So far my alma mater is famous for two things, the birthplace of the fictional self-aware computer Hal 9000, and the place where internet browsers were invented. And now the University of Illinois is pushing the Corn board, a composite material made from the husks and stalks of corn plants. Think of it as a replacement for particle board. Something you could build houses and miniramps out of, and well, skateboards. Technically, longboards, and just the core. It seems like you could stuff just about anything in the core of longboards, even Bonite! I’ll be impressed when they can make a shortboard out of that stands up to Canadian Maple. Actually, I’m impressed by the recycling bit. It would be great to cut down on wood consumption, although I thought particle board was already made from discarded bits of wood used to make other things. Unless anyone is specifically cutting down trees to make particle board, it’s not really going to save anything. Is it really “green” to take something that would otherwise decompose and turn it into something that won’t? The Daily Illini (The “student” newspaper run by a privately owned media company) has an article with some of the development story and an excellent misrepresentation of Christian Hosoi as a “professional longboarder.” Hosoi has signed on to the company for a forthcoming signature model. I think I would have pooped in my Life’s a Beach Elroy Jetson shorts had Christian Hosoi signed to a skateboard company from the same town as the school I was failing because I was skateboarding too much.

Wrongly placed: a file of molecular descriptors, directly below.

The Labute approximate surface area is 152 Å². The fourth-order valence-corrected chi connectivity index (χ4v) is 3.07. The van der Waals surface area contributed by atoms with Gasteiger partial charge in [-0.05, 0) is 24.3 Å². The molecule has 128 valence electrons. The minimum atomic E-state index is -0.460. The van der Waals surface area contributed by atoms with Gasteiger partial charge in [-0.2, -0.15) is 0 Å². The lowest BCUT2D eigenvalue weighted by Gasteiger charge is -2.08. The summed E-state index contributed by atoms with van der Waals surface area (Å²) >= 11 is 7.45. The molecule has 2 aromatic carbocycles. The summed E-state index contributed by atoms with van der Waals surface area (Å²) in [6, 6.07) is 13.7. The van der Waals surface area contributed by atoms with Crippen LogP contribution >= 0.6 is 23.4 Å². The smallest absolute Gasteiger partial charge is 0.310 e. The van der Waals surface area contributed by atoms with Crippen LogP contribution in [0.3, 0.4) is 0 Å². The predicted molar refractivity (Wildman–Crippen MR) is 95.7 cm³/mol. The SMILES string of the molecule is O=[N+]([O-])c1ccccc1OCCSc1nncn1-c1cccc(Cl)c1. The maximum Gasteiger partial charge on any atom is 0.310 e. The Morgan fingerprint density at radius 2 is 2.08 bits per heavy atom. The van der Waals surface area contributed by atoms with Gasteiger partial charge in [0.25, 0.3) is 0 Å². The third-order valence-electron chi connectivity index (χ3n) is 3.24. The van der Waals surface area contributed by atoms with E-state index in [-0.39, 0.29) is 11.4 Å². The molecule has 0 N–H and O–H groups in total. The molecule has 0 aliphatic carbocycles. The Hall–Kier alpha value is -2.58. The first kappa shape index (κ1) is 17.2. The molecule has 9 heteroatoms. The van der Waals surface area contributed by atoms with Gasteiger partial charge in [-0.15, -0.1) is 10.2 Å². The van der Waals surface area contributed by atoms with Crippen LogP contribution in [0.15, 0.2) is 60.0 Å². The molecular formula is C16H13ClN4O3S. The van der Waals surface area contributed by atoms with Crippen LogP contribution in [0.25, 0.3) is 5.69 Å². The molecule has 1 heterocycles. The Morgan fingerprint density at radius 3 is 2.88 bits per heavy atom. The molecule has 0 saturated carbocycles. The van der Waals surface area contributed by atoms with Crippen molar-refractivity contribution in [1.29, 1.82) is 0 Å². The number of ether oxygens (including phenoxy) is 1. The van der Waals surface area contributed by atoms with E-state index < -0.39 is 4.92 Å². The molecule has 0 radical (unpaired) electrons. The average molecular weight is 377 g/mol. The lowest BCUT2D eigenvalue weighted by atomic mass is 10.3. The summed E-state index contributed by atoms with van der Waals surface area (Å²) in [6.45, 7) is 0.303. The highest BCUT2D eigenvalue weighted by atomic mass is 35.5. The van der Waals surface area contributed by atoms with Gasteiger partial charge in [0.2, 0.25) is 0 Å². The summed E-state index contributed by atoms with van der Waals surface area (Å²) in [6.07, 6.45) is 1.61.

– Thanks to OCD Kyle for the tip.
So this isn’t the first time the Stepe brothers have appeared in a Shot of the Week. This shot was circa 1985 at the Stepe brothers ramp in East Peoria, Il. It was used in an article titled “The Skateboarding Stepe Brothers.” That’s Chopper holding the skateboard as extension and Barry on the backside. Who are the Stepe Brothers? Founding members of the hardcore scene in Illinois. Said Barry:
The ramp was the old Stepe Brother Ramp in East Peoria, actually. Brad (AKA Dr Brad here on S&A) used to rip it up all the time. We even had a punk concert on the flatbed once with the Not (From Boston) and the cops showed up about three times. We were slam dancing around the ramp. Then the PA started smoking and caught fire – that was it for punk rock on our Ramp. Our dog, Spanky, used to Fakie along with us on the ramp all the time. He had no problem making it up to the platform either.
Check out the Shot of The Week and a cool bonus shot from the cover of the Illinois State University newspaper, circa 86.
This little piece of perfection can be yours. All you need is $1500, and maybe 4-8 more of these because it’s only four feet wide. The best part is, it was built for BMX. Holy cow. It’s in Mokena, IL. I think that other horribly crappy ramp for sale that we featured was in Illinois too. Remember that one? I can’t find it. At least this one looks really, really well built. It has a the smell of something built by a well meaning but clueless parent. I can imagine the surprise on the kid’s face. “Gee, uh, thanks Dad.” Where else but eBay? Craig’s list, maybe.